Just then a distemper broke out in Rome, called by the physicians influenza; and it was attended, it seems, by coughings, and the voice of speakers was affected by it. Now the temples were full of people supplicating the gods, because Nero had a swollen throat, and his voice was hoarse. But Apollonius vehemently denounced the folly of the crowd, though without rebuking anyone in particular; nay, he even restrained Menippus, who was irritated by such goings
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on, and persuaded him to moderate his indignation, urging him to pardon the gods if they did show pleasure in the mimes of buffoons. This utterance was reported to Tigellinus, who immediately sent police to take him to prison, and summoned him to defend himself from the charge of impiety against Nero. And an accuser was retained against him who had already undone a great many people, and won a number of such Olympic victories. This accuser too held in his hands a scroll of paper on which the charge was written out, and he brandished it like a sword against the sage, and declared that it was so sharp that it would slay and ruin him. But when Tigellinus unrolled the scroll, and did not find upon it the trace of a single word or letter, and his eyes fell on a perfectly blank book, he came to the conclusion that he had to do with a demon; and this is said also subsequently to have been the feeling which Domitian afterwards entertained towards Apollonius. Tigellinus then took his victim apart into a secret tribunal, in which this class of magistrate tries in private the most important charges; and having ordered all to leave the court he plied him with questions, asking who he was. Apollonius gave his father's name and that of his country, and explained his motive in practicing wisdom, declaring that the sole use he had made of it was to gain knowledge of the gods and an understanding of human affairs, for that the difficulty of knowing another man exceeded that of knowing oneself. "And about the demons," said Tigellinus, "and the apparitions of specters, how, O Apollonius, do you exorcise them?" "In the same way," he answered, "as I should murderers and impious men." This was a sarcastic allusion to Tigellinus himself,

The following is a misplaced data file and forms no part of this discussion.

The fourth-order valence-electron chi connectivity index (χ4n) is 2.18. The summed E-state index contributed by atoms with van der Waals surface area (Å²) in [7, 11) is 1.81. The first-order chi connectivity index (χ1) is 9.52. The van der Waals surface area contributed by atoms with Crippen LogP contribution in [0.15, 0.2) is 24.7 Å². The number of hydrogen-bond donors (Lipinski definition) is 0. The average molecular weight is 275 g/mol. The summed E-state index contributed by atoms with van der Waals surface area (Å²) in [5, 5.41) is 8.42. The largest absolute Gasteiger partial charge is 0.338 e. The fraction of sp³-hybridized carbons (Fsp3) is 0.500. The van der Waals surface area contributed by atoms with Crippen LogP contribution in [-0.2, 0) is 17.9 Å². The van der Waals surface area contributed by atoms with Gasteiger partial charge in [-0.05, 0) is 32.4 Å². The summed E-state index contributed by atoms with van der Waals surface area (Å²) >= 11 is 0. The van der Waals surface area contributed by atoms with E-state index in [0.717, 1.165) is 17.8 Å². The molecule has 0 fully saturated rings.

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for he taught and encouraged in Nero every excess of cruelty and wanton violence. "And," said the other, "could you prophesy, if I asked you to?" "How," said Apollonius, "can I, being no prophet?" "And yet," replied the other, "they say that it is you who predicted that some great event would come to pass and yet not come to pass." "Quite true," said Apollonius, "is what you heard; but you must not put this down to any prophetic gift, but rather to the wisdom which God reveals to wise men." "And," said the other, "why are you not afraid of Nero?" "Because," said Apollonius, "the same God who allows him to seem formidable, has also granted to me to feel no fear." "And what do you think," said the other, "about Nero?" And Apollonius answered: "Much better than you do; for you think it dignified for him to sing, but I think it dignified for him to keep silent." Tigellinus was astonished and said: "You may go, but you must give sureties for your person." And Apollonius answered: "And who can go surety for a body that no one can bind?" This answer struck Tigellinus as inspired and above the wit of man; and as he was careful not to fight with a god, he said: "You may go wherever you choose, for you are too powerful to be controlled by me."
Here too is a miracle which Apollonius worked: A girl had died just in the hour of her marriage, and the